boston.com your connection to The Boston Globe

Global warming gains foothold in Bangladesh

Climate changes already causing heavier flooding

BHAMIA, Bangladesh -- Global warming has a taste in this village. It is the taste of salt.

Only a few years ago, water from the local pond was fresh and sweet on Samit Biswas's tongue. It quenched his family's thirst and cleansed their bodies.

But drinking a cupful now leaves a briny flavor in his mouth. Tiny white crystals sprout on Biswas's skin after he bathes and in his clothes after his wife washes them.

The change, international scientists say, is the result of intensified flooding caused by shifting climate patterns. Warmer weather and rising oceans are sending seawater surging up Bangladesh's rivers in greater volume and frequency than ever before, specialists say, overflowing and seeping into the soil and the water supplies of thousands of people.

Their lives are being squeezed by distant lands they have seen only on television -- the United States, China, and Russia at the top of the heap -- whose carbon emissions are pushing temperatures and sea levels inexorably upward. Earlier this month, a long-awaited report by the United Nations said global warming fueled by human activity could raise temperatures by 8 degrees and the ocean's surface by 23 inches by 2100.

In southwest Bangladesh, the bleak future forecast by the report is already becoming a reality, bringing misery along with it.

Heavier-than-usual floods have wiped out homes and paddies . They have increased the salinity of the water, which is contaminating wells, killing trees, and slowly poisoning the mighty mangrove jungle that forms a natural barrier against the Bay of Bengal.

If sea levels continue to rise at their present rate, by the time Biswas, 35, retires from his job as a teacher, the only home he has known will be swamped, overrun by the ocean with the force of an unstoppable army. That, in turn, will trigger another kind of flood: millions of displaced residents desperate for a place to live.

"It will be a disaster," Biswas said.

Bangladesh, a densely crowded and painfully poor nation, contributes only a minuscule amount to the greenhouse gases slowly smothering the planet. But a combination of geography and demography puts it among the countries that specialists predict will be hardest hit as the earth heats up.

Nearly 150 million people, the equivalent of about half the US population, live packed in an area the size of Iowa and about as flat. Home to where the mighty Brahmaputra , Ganges , and Meghna rivers meet, most of Bangladesh is a vast delta of alluvial plains that are barely above sea level, making it prone to flooding from waterways swollen by rain, snowmelt from the Himalayas, and increased infiltration by the ocean.

Global warming trends have already exacerbated that, and the situation will probably only get worse, scientists say.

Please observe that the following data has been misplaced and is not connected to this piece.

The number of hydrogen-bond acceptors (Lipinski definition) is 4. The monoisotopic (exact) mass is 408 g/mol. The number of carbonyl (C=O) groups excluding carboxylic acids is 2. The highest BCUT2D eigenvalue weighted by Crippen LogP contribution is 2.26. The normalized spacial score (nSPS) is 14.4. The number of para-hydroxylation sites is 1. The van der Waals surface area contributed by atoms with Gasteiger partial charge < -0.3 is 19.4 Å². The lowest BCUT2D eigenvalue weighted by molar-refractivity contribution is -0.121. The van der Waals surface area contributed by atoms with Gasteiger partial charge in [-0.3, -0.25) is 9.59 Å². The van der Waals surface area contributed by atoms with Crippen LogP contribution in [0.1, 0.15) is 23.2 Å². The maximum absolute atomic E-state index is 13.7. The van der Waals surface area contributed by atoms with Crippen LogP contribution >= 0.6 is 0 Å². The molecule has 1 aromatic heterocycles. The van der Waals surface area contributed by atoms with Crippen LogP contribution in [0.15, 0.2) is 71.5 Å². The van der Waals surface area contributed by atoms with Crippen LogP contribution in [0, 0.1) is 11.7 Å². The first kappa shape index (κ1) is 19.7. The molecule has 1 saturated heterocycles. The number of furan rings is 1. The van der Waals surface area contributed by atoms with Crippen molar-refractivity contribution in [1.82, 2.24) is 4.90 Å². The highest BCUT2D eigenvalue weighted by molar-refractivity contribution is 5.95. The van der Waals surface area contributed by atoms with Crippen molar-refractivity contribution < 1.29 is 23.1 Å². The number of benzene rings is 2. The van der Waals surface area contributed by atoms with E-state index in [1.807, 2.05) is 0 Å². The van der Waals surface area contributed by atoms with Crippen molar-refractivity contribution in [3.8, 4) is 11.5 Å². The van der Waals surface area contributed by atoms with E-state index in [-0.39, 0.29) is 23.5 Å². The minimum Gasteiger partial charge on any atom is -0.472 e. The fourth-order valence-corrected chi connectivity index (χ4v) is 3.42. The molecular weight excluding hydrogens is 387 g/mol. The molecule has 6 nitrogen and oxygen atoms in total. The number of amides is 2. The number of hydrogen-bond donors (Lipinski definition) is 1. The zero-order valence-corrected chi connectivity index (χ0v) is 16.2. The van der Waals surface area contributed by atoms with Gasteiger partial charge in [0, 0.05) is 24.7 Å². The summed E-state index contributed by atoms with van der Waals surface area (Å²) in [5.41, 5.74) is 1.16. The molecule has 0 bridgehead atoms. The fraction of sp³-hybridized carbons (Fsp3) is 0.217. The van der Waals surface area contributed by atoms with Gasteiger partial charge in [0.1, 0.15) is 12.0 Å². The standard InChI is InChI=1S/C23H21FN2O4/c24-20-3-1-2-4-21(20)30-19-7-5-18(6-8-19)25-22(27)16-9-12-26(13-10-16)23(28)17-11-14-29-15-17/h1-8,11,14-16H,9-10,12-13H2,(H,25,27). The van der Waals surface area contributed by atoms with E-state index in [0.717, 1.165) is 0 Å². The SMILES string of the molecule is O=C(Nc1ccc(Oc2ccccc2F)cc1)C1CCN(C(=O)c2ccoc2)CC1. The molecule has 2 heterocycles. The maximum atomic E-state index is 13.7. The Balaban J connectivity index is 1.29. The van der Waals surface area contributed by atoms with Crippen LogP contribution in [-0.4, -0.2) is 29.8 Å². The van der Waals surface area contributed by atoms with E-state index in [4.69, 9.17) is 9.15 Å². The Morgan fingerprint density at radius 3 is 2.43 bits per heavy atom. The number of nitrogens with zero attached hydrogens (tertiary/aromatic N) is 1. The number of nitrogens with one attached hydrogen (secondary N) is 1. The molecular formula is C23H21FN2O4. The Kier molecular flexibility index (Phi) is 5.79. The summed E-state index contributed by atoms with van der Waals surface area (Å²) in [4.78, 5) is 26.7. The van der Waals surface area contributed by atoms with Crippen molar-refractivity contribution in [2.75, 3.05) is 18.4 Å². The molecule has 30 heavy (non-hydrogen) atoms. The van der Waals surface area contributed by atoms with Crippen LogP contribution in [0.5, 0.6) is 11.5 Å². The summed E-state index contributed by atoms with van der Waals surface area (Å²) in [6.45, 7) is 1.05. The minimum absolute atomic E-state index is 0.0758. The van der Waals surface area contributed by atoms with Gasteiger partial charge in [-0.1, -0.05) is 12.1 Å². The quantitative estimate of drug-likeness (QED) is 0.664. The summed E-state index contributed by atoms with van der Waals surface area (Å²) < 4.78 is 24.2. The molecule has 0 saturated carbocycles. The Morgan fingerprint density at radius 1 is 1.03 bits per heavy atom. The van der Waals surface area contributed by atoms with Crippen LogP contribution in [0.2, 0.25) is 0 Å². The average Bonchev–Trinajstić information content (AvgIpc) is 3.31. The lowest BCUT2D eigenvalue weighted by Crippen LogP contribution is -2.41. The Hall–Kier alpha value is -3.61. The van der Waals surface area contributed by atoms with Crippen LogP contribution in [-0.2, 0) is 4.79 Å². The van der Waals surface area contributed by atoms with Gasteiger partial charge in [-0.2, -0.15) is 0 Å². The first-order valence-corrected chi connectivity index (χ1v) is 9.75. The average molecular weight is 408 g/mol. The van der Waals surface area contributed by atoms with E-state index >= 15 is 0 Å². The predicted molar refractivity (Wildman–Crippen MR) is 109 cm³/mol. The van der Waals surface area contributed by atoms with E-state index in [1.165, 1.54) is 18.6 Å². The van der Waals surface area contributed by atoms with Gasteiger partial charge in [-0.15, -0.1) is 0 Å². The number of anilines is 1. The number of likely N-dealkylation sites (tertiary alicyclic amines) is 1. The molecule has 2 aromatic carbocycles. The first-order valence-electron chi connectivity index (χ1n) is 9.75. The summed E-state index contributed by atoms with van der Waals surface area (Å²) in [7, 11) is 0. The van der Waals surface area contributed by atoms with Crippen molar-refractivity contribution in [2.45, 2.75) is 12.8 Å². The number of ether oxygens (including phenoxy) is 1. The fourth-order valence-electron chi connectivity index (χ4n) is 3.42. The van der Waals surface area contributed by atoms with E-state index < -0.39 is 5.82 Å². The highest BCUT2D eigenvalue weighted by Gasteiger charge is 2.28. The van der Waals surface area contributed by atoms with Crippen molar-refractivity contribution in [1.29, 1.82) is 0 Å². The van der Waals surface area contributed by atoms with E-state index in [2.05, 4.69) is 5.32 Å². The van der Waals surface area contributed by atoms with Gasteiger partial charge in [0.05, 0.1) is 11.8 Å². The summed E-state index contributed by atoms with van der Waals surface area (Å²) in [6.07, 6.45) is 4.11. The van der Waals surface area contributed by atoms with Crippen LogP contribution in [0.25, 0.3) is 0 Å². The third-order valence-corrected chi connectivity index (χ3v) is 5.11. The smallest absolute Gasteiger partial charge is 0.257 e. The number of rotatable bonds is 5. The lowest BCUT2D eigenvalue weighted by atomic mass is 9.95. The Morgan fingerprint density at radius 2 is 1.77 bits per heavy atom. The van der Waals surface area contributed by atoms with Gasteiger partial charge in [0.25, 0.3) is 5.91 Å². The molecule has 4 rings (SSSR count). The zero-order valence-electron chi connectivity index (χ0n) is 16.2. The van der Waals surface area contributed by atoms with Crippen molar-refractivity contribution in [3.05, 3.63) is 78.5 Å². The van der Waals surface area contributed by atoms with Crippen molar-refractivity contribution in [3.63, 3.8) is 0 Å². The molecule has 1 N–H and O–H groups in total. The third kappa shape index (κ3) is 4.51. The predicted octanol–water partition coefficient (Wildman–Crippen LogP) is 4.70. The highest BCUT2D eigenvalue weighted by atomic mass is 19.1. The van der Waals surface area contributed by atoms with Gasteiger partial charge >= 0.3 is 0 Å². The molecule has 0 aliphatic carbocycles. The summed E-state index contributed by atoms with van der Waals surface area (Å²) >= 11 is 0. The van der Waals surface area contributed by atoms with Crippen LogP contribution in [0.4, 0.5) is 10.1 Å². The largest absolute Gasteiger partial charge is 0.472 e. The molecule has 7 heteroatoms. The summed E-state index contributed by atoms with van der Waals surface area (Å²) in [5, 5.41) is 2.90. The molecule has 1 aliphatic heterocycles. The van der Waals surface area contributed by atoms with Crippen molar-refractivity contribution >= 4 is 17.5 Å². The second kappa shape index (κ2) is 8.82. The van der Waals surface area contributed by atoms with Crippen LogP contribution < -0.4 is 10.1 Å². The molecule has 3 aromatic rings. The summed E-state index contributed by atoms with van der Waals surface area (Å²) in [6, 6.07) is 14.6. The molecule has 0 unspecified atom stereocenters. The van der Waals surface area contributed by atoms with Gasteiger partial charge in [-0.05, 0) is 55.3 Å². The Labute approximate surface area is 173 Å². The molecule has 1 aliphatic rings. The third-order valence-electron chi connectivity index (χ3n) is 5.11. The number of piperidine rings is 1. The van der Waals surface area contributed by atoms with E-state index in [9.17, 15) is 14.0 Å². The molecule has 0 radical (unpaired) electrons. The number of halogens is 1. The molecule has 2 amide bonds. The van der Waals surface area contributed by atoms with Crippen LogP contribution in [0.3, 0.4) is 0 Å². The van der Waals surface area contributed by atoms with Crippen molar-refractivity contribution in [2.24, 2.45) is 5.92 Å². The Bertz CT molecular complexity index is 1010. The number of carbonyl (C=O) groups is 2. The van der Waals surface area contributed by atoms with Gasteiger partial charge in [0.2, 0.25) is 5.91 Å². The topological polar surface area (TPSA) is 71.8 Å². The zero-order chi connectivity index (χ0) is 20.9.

"A little increase in temperature, a little climate change, has a magnified impact here," said A. Atiq Rahman, the director of the Bangladesh Center for Advanced Studies -- the country's leading environmental research group -- based in Dhaka, the capital. "That's what makes the population here so vulnerable."

Other low-lying countries are also at risk, such as the Netherlands and tiny islands in the South Pacific that could eventually be swallowed by the expanding oceans. But the population of these countries is only a fraction of that of Bangladesh.

If the sea rises by a foot, which some researchers say could happen by 2040, the resulting damage would set back Bangladesh's progress by 30 years, Rahman said. Up to 12 percent of the population would be made homeless.

A 3-foot rise by century's end -- a possible scenario if polar ice caps melt at a more rapid pace, would wreak havoc in Bangladesh on an apocalyptic, Atlantis-like scale, according to scientific projections and models.

A quarter of the country would be submerged. Dhaka, now in the center of the nation, would sit within 60 miles of the coast, where boats would float over the drowned remnants of countless town squares, markets, houses, and schools. As many as 30 million people would become refugees in their own land, many of them subsistence farmers with nothing to subsist on any longer.

"Tomorrow's poverty will be far worse than today's," Rahman said.

For years, the government either denied or downplayed the danger . Bangladesh is hardly unique in that regard; many accuse the United States of doing the same. Rahman recalls overhearing officials call him a madman when he warned that Bangladesh risked being permanently inundated.

But the weight of scientific opinion has grown, as has evidence that climate patterns are already shifting and producing harmful effects in this region. Politicians who had previously dismissed global warming as a far-off problem are starting to see it as a clear and present danger.

SEARCH THE ARCHIVES